At our core we are quite an intimate brand. I think people really like that intimacy; they like it when the editor-in-chief writes them back. I might not agree with you. I might even say you are being ridiculous. But I’ll still write back to you.
You also extend the brand to the cafés. There are conferences, so I am sure there’s dialogue happening as well. Will the printed magazine remain the core of the business, or is that going to change anytime soon?
People have been asking “is print dead?” for almost two decades now. It’s getting a bit old. So, how soon is soon? If I look at our five year business plan right now, there’s nothing which removes the printed issue of Monocle from the core, not just as the spiritual home of the brand, but I think also as the big money maker. It’s still where the core profit for our business resides.
But you’re right, we’re always game and we never say never, so if I look at retail, by the end of this year retail will make 17 percent of our turnover. That’s not small. 80,000 people buy the magazine every month, but they're not all going online to shop, or they don’t want to buy anything from us. They just like the magazine and that doesn’t mean they want to have products from us. And then there’s the reverse side of it: some people don’t read the magazine, so I don’t get too carried away with what retail can become.
Do you market Monocle and extend your readership through these methods? Is that a conscious decision?
No, it never was. It wasn’t our business plan; we didn’t sit down and plan a shop. There was a shop available around the corner from us and we thought, hey, maybe instead of it becoming something else that we wouldn’t like in the neighbourhood, why don’t we try our hand at retail? There is this emotional component to it. But there was another thought behind going into retail: to control the experience.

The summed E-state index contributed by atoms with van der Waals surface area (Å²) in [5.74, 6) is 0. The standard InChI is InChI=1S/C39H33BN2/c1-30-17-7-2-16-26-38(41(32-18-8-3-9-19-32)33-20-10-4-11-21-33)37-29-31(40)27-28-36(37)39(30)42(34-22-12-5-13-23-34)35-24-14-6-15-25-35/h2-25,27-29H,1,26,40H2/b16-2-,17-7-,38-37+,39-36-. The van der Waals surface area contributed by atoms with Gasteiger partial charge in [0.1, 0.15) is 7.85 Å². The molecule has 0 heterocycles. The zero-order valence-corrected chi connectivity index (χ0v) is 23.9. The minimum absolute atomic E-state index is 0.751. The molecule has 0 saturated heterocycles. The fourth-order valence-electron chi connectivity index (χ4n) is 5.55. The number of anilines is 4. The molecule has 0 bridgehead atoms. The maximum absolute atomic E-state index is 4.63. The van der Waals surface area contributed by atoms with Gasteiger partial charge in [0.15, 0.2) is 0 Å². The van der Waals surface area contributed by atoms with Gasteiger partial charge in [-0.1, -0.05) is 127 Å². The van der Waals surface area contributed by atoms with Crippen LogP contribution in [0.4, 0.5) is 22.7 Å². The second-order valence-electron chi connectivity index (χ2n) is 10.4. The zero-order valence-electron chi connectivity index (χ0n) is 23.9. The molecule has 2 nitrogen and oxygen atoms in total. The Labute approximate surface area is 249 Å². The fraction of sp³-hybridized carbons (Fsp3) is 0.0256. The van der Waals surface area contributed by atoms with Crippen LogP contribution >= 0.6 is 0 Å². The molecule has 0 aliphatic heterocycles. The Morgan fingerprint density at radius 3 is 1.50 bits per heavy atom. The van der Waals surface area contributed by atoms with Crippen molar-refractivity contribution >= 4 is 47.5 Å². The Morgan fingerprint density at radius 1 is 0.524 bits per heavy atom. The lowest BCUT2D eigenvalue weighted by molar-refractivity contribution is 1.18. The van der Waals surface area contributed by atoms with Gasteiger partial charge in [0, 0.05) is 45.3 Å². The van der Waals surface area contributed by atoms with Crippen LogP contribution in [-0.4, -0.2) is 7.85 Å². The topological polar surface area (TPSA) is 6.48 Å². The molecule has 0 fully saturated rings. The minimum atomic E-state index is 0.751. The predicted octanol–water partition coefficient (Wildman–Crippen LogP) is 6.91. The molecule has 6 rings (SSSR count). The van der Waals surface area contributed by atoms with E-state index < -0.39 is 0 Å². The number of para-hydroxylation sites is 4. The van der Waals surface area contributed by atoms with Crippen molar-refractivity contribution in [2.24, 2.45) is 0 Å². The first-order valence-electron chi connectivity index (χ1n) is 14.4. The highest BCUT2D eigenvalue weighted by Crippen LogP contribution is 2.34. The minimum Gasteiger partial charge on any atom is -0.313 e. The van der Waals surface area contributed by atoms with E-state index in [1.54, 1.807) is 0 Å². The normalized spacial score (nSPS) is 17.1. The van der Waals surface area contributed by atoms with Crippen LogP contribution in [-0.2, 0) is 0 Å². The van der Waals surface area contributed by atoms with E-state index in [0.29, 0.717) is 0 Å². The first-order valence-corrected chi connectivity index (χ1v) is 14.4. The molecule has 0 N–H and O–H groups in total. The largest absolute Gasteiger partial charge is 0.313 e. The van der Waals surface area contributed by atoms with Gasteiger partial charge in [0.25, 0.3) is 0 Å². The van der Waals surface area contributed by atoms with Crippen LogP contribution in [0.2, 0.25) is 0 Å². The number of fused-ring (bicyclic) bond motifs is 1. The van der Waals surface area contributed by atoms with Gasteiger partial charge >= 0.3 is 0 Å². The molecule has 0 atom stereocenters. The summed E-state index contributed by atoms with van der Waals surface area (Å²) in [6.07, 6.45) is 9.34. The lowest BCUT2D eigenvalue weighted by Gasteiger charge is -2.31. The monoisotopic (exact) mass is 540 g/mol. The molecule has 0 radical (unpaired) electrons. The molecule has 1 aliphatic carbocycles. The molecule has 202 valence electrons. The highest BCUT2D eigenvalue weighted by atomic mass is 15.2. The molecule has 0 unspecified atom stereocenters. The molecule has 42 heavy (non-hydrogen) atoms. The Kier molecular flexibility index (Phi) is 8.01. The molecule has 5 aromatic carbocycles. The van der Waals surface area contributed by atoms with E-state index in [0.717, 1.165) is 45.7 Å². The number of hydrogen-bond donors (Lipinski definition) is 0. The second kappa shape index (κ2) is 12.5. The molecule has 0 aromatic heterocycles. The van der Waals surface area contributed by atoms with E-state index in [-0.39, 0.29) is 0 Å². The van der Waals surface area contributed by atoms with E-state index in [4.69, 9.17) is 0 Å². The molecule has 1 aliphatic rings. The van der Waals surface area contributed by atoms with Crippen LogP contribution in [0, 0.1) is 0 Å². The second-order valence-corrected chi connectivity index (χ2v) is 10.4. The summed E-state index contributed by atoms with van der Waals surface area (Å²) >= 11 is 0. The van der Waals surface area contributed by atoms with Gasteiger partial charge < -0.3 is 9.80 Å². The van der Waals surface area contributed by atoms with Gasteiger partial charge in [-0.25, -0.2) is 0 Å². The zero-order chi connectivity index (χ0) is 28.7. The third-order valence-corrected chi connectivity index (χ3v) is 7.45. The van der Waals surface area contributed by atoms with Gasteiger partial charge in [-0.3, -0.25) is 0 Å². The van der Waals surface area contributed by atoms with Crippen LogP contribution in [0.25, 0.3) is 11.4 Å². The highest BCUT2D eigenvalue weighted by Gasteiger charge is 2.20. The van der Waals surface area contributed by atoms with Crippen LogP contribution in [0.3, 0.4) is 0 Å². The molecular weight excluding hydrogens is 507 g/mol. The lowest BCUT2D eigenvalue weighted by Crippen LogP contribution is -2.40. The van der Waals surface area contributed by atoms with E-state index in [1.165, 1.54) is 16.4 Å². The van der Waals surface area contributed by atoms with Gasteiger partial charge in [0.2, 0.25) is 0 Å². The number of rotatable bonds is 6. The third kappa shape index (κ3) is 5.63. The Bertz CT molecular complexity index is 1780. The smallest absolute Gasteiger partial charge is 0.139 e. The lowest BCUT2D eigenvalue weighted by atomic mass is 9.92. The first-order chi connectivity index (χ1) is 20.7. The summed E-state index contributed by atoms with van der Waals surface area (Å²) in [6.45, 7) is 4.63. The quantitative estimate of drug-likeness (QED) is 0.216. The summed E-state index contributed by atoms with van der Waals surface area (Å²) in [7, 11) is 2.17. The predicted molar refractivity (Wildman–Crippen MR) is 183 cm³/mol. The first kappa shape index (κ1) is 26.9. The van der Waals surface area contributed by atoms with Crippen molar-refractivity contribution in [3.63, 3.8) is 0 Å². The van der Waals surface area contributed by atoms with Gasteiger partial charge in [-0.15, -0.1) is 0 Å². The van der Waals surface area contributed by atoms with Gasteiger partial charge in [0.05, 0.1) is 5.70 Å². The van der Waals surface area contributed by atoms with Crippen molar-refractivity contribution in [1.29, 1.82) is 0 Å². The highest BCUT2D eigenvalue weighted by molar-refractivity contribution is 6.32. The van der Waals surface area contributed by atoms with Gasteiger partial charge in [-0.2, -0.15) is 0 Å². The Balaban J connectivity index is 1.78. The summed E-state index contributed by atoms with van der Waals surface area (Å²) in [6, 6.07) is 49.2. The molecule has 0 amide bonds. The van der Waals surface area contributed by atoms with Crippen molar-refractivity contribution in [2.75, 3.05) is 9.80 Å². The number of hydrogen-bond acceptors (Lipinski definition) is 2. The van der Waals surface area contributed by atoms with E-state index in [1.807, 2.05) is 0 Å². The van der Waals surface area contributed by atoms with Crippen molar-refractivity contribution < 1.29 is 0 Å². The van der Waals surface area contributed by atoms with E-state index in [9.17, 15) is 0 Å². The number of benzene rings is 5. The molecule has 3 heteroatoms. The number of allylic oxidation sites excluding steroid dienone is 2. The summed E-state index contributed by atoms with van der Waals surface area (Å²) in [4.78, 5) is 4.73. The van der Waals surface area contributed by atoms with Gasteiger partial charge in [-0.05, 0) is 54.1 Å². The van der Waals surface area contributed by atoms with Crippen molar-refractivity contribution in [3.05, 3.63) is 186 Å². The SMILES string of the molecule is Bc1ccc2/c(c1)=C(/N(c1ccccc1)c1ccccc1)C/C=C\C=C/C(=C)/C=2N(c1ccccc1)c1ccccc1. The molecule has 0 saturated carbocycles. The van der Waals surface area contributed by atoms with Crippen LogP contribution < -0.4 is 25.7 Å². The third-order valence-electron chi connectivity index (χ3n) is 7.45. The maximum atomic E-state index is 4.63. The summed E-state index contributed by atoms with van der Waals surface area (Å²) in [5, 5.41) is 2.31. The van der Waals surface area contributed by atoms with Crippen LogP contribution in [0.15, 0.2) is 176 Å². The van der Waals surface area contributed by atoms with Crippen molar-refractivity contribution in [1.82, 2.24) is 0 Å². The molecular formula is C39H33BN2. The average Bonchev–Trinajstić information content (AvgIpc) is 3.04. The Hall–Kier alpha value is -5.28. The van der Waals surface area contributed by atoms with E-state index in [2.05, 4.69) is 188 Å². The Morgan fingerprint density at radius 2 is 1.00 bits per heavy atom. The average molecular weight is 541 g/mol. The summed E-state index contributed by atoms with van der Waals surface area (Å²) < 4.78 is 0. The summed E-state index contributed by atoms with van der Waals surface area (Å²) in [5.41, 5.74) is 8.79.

We do 60 to 70 events around the world every year. That’s our social media. That’s us getting out and being social, as people have done for millennia.
The shops are an extension of that, because people drop off portfolios, and they start to engage with whoever manages the store. The manager says “I’ll pass your comments on to the local correspondent,” and so it also becomes an informal news gathering network as well.
Why did you opt for a supposedly “old” medium like radio, and how does it contribute to your revenue stream?
We had a long hard think about where digital was going: where do we need to play, and where not? What we were confronted with five or six years ago was the rise of the tablet: what it was going to become, and how people were going to be using it. What would advertisers and readers want from it? I just had a reaction to it. I was watching that first wave of people using tablets and seeing how disruptive they were, and not in the tech-speak sense of disruptive. I was sitting in Honolulu watching a couple of early users, just weeks after the first tablet came out, and these couples couldn’t go in the water because someone had to stay and guard the technology. To me, that was just ridiculous.